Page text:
California start-up completes first final-mile autonomous deliveries

Cannon Mug Headshot

udelv autonomous delivery vehicleWith terrain complicated by traffic snarls and unpredictable pedestrians, final-mile delivery is often an afterthought in the discussion of autonomous trucks.

Through a partnership between Otto and Anheuser-Busch in 2016, the beer-maker became the the first company to use autonomous technology “exit-to-exit” for commercial delivery, leaving a human driver to navigate the load through surface streets.

Recently, Burlingame, Calif.-based udelv made the world’s first public road test delivery on a 2.5-mile loop, complete with traffic lights, lane changes, unsignalized left turns and two delivery stops from Draeger’s Market in San Mateo. In compliance with California regulations, the vehicle was supervised by a safety driver and in test mode.

“Deliveries are the perfect first application for autonomous vehicles,” says udelv CEO Daniel Laury. â€śThis is a historic revolution in transportation. We are reinventing deliveries. [Management consulting firm] McKinsey estimates that 80 percent of all package deliveries will be autonomous in the next decade.”

udelv’s distinctive orange fully electric vehicle features 18 secure cargo compartments with automatic doors. In its current configuration, Laury says the vehicle can drive for up to 60 miles per cycle with up to 700 pounds of cargo.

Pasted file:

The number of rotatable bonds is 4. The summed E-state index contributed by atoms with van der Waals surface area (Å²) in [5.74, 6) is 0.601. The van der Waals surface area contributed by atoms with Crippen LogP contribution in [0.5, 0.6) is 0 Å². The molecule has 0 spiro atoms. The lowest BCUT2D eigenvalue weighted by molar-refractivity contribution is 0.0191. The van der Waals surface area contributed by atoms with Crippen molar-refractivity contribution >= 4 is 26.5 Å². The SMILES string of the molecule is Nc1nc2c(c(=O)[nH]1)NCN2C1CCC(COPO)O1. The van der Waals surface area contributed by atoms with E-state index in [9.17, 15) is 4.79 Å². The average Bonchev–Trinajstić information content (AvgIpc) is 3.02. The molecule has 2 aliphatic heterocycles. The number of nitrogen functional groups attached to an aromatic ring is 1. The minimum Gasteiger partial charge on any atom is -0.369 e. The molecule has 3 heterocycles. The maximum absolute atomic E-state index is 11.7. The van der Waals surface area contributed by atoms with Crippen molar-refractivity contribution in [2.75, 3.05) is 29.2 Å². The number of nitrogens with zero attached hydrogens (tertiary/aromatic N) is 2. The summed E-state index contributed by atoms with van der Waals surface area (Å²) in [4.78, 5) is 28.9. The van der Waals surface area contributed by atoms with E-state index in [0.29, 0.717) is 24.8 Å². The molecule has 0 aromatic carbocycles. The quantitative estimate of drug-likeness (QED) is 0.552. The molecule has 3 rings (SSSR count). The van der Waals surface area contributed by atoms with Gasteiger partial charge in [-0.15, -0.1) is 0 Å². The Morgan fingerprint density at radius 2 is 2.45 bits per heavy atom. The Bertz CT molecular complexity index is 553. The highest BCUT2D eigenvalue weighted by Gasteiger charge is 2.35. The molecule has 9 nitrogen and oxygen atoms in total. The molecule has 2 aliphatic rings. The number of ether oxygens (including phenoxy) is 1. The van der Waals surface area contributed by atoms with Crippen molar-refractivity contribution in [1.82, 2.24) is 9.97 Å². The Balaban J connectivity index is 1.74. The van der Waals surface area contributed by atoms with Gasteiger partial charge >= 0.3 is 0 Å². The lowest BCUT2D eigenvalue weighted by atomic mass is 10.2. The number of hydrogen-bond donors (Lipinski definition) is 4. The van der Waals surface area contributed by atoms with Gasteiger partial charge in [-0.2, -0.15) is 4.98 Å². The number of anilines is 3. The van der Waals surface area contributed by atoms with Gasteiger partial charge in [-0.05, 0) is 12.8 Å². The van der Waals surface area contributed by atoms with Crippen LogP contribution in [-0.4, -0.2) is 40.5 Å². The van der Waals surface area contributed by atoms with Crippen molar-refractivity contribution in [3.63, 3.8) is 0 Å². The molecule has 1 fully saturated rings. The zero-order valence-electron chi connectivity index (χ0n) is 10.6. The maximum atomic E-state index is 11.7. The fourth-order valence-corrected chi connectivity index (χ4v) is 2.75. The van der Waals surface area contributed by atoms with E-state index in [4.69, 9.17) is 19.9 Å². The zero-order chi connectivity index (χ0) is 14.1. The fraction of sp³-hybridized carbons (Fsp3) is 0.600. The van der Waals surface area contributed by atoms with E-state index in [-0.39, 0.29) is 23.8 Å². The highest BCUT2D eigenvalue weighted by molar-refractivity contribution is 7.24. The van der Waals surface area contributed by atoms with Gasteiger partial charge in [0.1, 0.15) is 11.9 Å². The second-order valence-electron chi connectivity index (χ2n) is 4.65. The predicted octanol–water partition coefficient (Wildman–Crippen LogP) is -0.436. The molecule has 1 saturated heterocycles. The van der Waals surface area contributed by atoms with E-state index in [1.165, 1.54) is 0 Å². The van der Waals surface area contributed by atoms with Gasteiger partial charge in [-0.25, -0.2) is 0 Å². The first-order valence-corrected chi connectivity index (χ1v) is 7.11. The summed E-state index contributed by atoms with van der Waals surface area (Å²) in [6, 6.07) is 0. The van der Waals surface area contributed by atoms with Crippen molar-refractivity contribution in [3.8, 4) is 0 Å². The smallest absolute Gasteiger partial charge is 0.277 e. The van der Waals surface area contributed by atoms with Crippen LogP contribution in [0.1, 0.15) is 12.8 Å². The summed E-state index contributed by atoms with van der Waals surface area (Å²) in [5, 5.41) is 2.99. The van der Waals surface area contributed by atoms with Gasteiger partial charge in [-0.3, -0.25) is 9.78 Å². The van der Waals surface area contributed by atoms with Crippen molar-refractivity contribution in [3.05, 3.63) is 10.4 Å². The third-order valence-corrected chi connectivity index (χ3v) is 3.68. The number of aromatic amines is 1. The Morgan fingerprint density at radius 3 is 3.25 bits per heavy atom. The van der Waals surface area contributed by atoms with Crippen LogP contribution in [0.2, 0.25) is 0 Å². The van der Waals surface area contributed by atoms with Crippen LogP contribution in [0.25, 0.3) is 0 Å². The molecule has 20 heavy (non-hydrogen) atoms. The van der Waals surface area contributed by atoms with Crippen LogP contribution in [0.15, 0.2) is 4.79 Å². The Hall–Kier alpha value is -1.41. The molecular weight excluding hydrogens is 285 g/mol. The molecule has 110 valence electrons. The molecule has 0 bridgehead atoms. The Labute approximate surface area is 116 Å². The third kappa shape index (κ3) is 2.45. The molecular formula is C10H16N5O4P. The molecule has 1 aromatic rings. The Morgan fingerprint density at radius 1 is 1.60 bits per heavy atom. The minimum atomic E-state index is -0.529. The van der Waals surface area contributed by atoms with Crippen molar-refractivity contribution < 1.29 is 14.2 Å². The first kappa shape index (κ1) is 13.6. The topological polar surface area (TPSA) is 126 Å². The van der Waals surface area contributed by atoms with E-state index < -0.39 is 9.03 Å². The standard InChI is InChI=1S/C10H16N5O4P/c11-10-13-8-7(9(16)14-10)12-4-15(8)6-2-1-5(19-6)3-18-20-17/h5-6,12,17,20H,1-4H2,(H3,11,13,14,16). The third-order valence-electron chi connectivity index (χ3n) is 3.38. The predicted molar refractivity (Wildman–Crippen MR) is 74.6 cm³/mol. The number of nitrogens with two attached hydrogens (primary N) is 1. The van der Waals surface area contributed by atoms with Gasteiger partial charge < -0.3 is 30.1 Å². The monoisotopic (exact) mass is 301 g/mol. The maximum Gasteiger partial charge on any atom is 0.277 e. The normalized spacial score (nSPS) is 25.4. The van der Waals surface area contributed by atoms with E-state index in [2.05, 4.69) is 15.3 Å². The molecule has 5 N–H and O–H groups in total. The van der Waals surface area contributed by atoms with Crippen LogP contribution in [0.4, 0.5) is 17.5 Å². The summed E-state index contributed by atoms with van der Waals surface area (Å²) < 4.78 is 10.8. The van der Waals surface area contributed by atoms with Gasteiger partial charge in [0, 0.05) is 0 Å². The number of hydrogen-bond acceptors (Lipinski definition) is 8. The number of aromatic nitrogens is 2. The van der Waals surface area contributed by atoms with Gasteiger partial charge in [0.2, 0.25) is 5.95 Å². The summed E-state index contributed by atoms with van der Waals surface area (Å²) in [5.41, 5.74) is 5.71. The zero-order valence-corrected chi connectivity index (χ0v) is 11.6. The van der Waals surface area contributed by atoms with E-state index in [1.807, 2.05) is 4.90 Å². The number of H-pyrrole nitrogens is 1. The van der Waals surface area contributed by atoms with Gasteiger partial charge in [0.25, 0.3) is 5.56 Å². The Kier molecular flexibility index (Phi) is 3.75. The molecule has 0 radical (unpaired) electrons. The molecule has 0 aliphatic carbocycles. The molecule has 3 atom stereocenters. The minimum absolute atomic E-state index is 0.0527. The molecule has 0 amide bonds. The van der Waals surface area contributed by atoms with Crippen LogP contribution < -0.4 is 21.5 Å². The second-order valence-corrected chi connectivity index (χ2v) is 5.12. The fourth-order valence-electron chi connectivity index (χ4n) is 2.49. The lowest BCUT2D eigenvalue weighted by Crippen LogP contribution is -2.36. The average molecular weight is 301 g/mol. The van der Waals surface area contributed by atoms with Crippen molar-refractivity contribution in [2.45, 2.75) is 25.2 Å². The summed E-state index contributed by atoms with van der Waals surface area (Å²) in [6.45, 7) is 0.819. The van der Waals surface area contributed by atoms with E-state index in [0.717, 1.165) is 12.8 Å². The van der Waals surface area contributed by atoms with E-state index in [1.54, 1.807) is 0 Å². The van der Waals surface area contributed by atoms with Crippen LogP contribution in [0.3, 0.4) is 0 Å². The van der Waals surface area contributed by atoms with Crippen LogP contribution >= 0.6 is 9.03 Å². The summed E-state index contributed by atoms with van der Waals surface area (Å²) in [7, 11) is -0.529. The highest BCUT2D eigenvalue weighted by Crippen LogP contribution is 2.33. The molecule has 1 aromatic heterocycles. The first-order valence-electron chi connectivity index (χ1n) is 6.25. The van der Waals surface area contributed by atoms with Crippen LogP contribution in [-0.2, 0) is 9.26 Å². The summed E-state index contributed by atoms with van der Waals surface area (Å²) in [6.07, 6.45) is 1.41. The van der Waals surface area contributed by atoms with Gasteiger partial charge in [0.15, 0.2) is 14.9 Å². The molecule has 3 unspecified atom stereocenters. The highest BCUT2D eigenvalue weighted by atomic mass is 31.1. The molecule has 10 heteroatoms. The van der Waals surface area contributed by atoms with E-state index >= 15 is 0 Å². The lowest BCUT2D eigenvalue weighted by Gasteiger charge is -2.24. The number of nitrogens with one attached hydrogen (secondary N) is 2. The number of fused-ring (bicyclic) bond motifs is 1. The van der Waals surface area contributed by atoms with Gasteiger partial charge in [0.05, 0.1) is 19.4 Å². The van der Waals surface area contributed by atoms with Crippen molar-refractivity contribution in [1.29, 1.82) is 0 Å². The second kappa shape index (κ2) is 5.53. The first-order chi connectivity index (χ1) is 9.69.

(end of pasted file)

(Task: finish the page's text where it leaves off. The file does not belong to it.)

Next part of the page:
Each door uses a cloud-base technology that is shared between the vehicle, a customers’ iOS device and merchants.

“Customers simply open the locker with a press of a button on their mobile device and the vehicle heads on its way to the next delivery or back to the store,” Laury says.

To complement its autonomous driving technology and ensure reliability of the service, udelv also created an ultra-low latency teleoperations system to monitor and control the vehicles remotely and allow for overrides and human-assisted guidance in unique situations.

Laury says his company anticipates its new vehicle will reduce the cost of local deliveries, add flexibility in delivery windows and significantly reduce emissions.

Jason Cannon has written about trucking and transportation for more than a decade and serves as Chief Editor of Commercial Carrier Journal. A Class A CDL holder, Jason is a graduate of the Porsche Sport Driving School, an honorary Duckmaster at The Peabody in Memphis, Tennessee, and a purple belt in Brazilian jiu jitsu. Reach him at [email protected].